When a business files Chapter 11, it becomes a “debtor-in-possession” of its own affairs as a fiduciary to the bankruptcy estate. What this means is that management of the business during the Chapter 11 case will remain under the control of its prepetition management and principals, subject to certain duties to report and maintain the business in a manner consistent with the procedural rules of Chapter 11 business reorganization bankruptcy. While these mostly financial and administrative requirements for operating the business during Chapter 11 are relatively straight-forward and generally represent good business practices, failure to follow these requirements can result in an appointment of a trustee to takeover operations of the business or dismissal or conversion of the case to liquidation.
While the business is in Chapter 11 bankruptcy, it has an obligation to file both a comprehensive initial financial report as well as ongoing monthly operating reports. The monthly operating reports provide an itemization of cash receipts and disbursements, profit and loss statement, balance sheet, copies of all bank account statements and other financial information that facilitates an ongoing review of the debtor’s finances while it is in bankruptcy. These monthly operating reports may be reviewed by any party in interest to the case and also form a basis to determine the feasibility of a plan of reorganization. If the debtor continually sustains a monthly net loss as demonstrated on the monthly operating reports, its hope for reorganization may be diminished.
Additionally, the business debtor must also stay current in the filing of all applicable tax returns and payment of taxes, including monthly sales tax and employee withholding tax obligations. This may be a challenge for businesses that do not maintain regular accounting books and records, or may routinely default in the payment of taxes. If the business accounting records and tax reporting is not current or accurate prior to the Chapter 11 being filed, an effort should be made as soon as possible to arrange the resources necessary to ensure that correct and timely tax filing and payments are made as soon as the Chapter 11 is filed. Tax obligations accrued prior to the bankruptcy may be dealt with in the plan, which often means that pre-petitiion sales tax obligations in Chapter 11 are repaid over five years at low interest.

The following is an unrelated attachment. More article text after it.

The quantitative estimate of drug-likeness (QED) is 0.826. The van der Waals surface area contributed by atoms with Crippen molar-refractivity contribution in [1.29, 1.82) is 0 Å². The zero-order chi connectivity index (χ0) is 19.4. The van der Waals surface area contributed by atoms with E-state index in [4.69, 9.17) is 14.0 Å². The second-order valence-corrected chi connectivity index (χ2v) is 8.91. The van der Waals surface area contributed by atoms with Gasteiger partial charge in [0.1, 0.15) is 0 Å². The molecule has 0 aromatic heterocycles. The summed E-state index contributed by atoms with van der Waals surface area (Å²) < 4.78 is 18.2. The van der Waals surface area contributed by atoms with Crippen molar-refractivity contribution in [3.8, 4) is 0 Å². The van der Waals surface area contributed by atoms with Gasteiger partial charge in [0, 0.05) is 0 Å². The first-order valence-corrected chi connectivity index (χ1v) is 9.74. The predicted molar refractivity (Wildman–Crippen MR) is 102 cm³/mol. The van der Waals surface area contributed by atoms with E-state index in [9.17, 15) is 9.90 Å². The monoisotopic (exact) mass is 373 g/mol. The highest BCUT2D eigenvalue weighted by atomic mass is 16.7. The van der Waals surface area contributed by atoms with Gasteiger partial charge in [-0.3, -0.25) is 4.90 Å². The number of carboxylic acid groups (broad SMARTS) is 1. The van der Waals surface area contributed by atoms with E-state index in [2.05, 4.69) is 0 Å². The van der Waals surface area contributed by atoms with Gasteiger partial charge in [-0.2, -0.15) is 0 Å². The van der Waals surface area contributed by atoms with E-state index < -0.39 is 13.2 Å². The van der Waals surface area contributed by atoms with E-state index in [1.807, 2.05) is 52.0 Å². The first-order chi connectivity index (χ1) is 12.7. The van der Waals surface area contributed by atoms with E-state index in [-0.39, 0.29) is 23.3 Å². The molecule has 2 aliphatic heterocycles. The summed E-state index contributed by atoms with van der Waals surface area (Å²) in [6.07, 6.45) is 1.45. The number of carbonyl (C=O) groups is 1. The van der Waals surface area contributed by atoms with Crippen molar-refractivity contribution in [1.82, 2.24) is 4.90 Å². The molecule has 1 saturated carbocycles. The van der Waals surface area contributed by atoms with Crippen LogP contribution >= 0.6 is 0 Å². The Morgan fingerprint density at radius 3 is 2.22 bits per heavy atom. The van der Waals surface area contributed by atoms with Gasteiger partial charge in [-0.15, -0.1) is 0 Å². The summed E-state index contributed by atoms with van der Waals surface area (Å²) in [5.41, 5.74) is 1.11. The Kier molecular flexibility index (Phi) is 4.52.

The Chapter 11 business debtor has additional requirements to these, including the requirement to immediately open new debtor-in-possession bank accounts and close all pre-petition bank accounts, to maintain all insurance standard in the debtor’s particular industry, to pay a quarterly fee to the Office of the U.S. Trustee that monitors the debtor’s finances throughout the Chapter 11 proceeding, to attend various interviews and hearings conducted by the U.S. Trustee, as well as adhere to other restrictions on compensation, partner distributions, use of cash and more.
Keep reading for more on the Chapter 11 process, timeline and fees involved in a reorganization.
A qualified Chapter 11 attorney can advise your business of all the requirements and obligations before a Chapter 11 bankruptcy case is filed. Wartchow Law Office provides initial Chapter 11 consultations to review the business liabilities and other circumstances affecting a possible Chapter 11 bankruptcy proceeding, and to advise on possible options and solutions that Chapter 11 can provide to keep a business operating and improve future prospects.